The patient was urgently surgically treated immediately after birth. The surgery was performed by a neurosurgeon and a plastic surgeon in general anesthesia in a regular fashion according to the algorithm for an open spina bifida. A plastic surgeon performed reconstructive rotational skin flap due to a large skin defect. Eleven days after the surgery, the large fontanelle was protruded and tense. The cranial ultrasound confirmed hydrocephalus. Therefore, a ventriculo-peritoneal (VP) shunt was implanted in general anesthesia (Medtronic® uni-shunt, medium pressure). Postoperative radiologic evaluation confirmed a properly placed VP drainage and a slightly wider ventricular system. Further postoperative recovery of the child before discharge was uneventful.
The child was later followed by a pediatrician through the outpatient clinic for genetic diseases. According to its clinical evaluation, further karyotype testing was recommended to exclude potential genetic disorders. Also, the child was appropriately observed by a neurosurgeon, and a magnetic resonance imaging (MRI) of neuroaxis was performed twice per year. The postoperative MRI revealed a Chiari malformation type 2, syrinx, spinal cysts, and tethered cord (Figure 2 and Figure 3). Despite aforementioned disorders verified by the MRI, the child was observed and conservatively treated due to its proper development of fine motor and oculomotor skills, while developmental delay of gross motor skills was noted. Psychomotor development was slow, and the child underwent Vojta-therapy. At fifteen months of age the patient was able to speak a few words, walked independently, and was able to sit on his own.
At the age of two years, the psychologist evaluated our patient as an emotionally warm, cheerful, and sociable boy with proper cognitive, speech-language, and socio-emotional development. The child walked completely independently at this age. Dysmorphic features of the child include swollen eyelids, a small chin, scaphocephaly, and an elongated body. As a result of meningomyelocele, our patient later developed a neurogenic bowel and bladder. He also underwent a pediatric urologist evaluation due to a bladder dysfunction; gradually, its emptying improved.

3. Genetic Evaluation and Interpretation of Results

Karyotype revealed a 46, XY-normal male; DNA analysis using the chromosomal microarray analysis (CMA) revealed: arr(X,Y)x1,(1-22)x2. WGS has been conducted from the peripheral blood. It revealed one pathogenic and two probably pathogenic variants presented in Table 1.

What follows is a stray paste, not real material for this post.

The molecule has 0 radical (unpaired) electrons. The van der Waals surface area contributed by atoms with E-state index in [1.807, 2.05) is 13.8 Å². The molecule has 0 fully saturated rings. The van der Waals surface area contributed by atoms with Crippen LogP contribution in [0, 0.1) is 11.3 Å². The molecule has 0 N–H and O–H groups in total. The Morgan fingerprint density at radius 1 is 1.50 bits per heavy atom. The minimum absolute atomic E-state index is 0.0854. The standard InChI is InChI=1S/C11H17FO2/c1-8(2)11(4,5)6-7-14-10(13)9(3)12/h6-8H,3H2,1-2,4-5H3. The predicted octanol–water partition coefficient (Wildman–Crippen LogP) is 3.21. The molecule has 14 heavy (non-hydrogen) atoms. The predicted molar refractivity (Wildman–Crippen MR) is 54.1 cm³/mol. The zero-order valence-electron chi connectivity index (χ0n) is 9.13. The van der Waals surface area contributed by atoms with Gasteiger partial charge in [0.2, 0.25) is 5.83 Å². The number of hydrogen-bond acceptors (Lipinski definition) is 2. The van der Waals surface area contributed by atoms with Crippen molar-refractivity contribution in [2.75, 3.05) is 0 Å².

Methodology: samples are subjected to a quality control (QC) evaluation before library construction and robotic library preparation, followed by a library QC. WGS is performed in a vendor laboratory on the Illumina NovaSeq 6000 platform. The reads from this sequencing are aligned to a reference sequence (genome build hg37). Clinical-grade nuclear genome sequencing is performed at an average coverage of 40X with a minimum depth of coverage of 35X. Over 90% of the autosomal genome is sequenced to a depth of >10X. The mitochondrial genome is sequenced to a minimum depth of 20X.
Data analysis, detection of genome alterations, filtration, case workup, genome interpretation, and result generation are all performed by the genomic platforms, systems, pipelines, and tools at the MGB PI’s genomic unit.
Limitation: the findings reported are those identified by WGS analysis of this subject’s blood sample with potential relevance, as determined by the pipeline used herein. Some sequence alterations may have been detected that are known to have no genetic relevance, or that were judged to have insufficient evidence of genetic utility by the pipeline herein and, therefore, are not reported. This genome sequencing and the analysis herein does not detect genome rearrangements, translocations, their breakpoint in introns, and repeat expansion alterations. Detection of those alterations requires different technology or methods. Furthermore, the interpretation of variants is performed based on current understanding of the specific genes and genetic alterations. The interpretation may change over time as more information about this gene becomes available. These results should not be viewed as a substitute for diagnostic testing; results should be interpreted in the context of personal and family history and other data. Due to limitations in technology, certain regions may either not be covered or may be poorly covered, where variants cannot be confidently detected, and some variants may not have a good coverage or quality or may need an orthogonal confirmation. Only variations in genes potentially related to the proband condition are reported. In line with the American College of Medical Genetics’ (ACMG) recommendations for reporting of incidental findings in genome sequencing, pathogenic and likely pathogenic variants only in the recommended genes may be reported. All reported alterations follow the ACMG classification guidelines [4].
GJB2-variant detail: the c.109G > A variant is a 1 base pair substitution in the exon 2 of the GJB2 gene that results in the protein change p.Val37lle. This variant has been observed in the gnomAD database at a population allele frequency of 0.772% (Exome) and 0.624% (Genome). It has been frequently reported in individuals affected with mild to moderate deafness. The c.109G > A has been shown to segregate with autosomal recessive deafness in families. This variant has been detected in trans with a pathogenic variant [5]. This variant has been reported in the ClinVar database (variation ID: 17023). In summary, this variant is interpreted as pathogenic. Mutations in this gene are responsible for as much as 50% of prelingual, recessive deafness [6].